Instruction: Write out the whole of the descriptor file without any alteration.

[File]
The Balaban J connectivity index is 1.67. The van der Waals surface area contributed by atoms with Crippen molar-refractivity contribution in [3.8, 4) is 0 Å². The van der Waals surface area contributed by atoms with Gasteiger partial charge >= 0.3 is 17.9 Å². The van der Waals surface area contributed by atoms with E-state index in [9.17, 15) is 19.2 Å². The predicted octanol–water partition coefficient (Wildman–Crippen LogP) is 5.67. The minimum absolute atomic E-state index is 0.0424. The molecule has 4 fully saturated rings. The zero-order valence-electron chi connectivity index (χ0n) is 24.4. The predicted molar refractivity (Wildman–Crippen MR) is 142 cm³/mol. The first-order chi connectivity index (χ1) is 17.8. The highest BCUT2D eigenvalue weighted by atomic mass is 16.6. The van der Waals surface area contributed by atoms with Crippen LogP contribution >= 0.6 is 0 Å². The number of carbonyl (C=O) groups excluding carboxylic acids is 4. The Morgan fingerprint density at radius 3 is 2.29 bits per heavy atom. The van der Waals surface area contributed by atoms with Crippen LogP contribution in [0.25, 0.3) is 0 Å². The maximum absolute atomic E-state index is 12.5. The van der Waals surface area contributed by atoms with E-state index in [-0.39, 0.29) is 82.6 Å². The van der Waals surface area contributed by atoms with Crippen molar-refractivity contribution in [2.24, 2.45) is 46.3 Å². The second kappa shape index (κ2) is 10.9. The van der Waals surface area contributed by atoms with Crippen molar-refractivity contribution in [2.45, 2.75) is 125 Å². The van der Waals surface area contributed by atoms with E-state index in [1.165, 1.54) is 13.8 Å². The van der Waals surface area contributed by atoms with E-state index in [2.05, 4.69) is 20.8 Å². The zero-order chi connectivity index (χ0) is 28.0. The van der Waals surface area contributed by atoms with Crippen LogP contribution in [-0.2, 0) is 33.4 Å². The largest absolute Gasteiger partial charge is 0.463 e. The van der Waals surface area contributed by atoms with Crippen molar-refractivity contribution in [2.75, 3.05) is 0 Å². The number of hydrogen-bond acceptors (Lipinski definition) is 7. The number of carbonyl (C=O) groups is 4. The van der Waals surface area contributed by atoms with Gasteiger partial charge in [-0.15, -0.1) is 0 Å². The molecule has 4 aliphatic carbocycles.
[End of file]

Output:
The Balaban J connectivity index is 1.67. The van der Waals surface area contributed by atoms with Crippen molar-refractivity contribution in [3.8, 4) is 0 Å². The van der Waals surface area contributed by atoms with Gasteiger partial charge >= 0.3 is 17.9 Å². The van der Waals surface area contributed by atoms with E-state index in [9.17, 15) is 19.2 Å². The predicted octanol–water partition coefficient (Wildman–Crippen LogP) is 5.67. The minimum absolute atomic E-state index is 0.0424. The molecule has 4 fully saturated rings. The zero-order valence-electron chi connectivity index (χ0n) is 24.4. The predicted molar refractivity (Wildman–Crippen MR) is 142 cm³/mol. The first-order chi connectivity index (χ1) is 17.8. The highest BCUT2D eigenvalue weighted by atomic mass is 16.6. The van der Waals surface area contributed by atoms with Crippen LogP contribution >= 0.6 is 0 Å². The number of carbonyl (C=O) groups excluding carboxylic acids is 4. The Morgan fingerprint density at radius 3 is 2.29 bits per heavy atom. The van der Waals surface area contributed by atoms with Crippen LogP contribution in [0.25, 0.3) is 0 Å². The maximum absolute atomic E-state index is 12.5. The van der Waals surface area contributed by atoms with E-state index in [-0.39, 0.29) is 82.6 Å². The van der Waals surface area contributed by atoms with Crippen molar-refractivity contribution in [2.24, 2.45) is 46.3 Å². The second kappa shape index (κ2) is 10.9. The van der Waals surface area contributed by atoms with Crippen molar-refractivity contribution in [2.45, 2.75) is 125 Å². The van der Waals surface area contributed by atoms with E-state index in [1.165, 1.54) is 13.8 Å². The van der Waals surface area contributed by atoms with E-state index in [2.05, 4.69) is 20.8 Å². The zero-order chi connectivity index (χ0) is 28.0. The van der Waals surface area contributed by atoms with Crippen LogP contribution in [-0.2, 0) is 33.4 Å². The largest absolute Gasteiger partial charge is 0.463 e. The van der Waals surface area contributed by atoms with Crippen molar-refractivity contribution in [2.75, 3.05) is 0 Å². The number of hydrogen-bond acceptors (Lipinski definition) is 7. The number of carbonyl (C=O) groups is 4. The van der Waals surface area contributed by atoms with Gasteiger partial charge in [-0.15, -0.1) is 0 Å². The molecule has 4 aliphatic carbocycles.